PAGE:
Insights and Perspectives
Edited By Elżbieta Katarzyna Dzikowska, Agata Handley and Piotr Zawilski
War museums at the former frontline between Austria-Hungary and Italy during World War I
1. On the significance of World War I 100 years after the beginning of the fights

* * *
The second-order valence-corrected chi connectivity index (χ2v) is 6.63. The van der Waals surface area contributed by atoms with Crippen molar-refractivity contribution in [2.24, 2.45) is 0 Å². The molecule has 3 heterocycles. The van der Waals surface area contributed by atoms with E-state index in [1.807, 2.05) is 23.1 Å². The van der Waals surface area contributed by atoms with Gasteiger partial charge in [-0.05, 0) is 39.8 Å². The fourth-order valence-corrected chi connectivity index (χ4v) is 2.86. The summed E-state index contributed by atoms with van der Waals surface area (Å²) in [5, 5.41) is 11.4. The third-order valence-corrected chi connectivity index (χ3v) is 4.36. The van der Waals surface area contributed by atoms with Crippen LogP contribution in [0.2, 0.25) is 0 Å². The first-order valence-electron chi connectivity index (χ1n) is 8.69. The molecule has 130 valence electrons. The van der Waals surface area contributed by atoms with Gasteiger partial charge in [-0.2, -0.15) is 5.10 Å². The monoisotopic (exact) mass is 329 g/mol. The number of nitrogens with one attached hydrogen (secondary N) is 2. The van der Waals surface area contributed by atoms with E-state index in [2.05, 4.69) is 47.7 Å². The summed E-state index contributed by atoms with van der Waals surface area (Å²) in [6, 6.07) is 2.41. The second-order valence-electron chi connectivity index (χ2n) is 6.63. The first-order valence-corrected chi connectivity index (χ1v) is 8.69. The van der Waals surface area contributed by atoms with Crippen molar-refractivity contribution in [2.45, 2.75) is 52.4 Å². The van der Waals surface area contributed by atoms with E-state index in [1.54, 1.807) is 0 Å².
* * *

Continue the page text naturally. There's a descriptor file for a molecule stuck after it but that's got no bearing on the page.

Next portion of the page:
In view of Jan and Aleida Assmann’s definition of a communicative or social memory, which indicates a life span of about 80 to 100 years1, a 100-year-anniversary is a particularly interesting point in time for taking a look at a historical event. Contemporary historians are currently discussing the boundaries of their own subject, which for a long time had been defined, in Rothfels’ words, as an “epoch of contemporaries”2 and thus based on the communicative memory. The enormous attention paid to World War I in 2014, however, raises the question of whether it might be more appropriate to speak of an “epoch of empathy”3.
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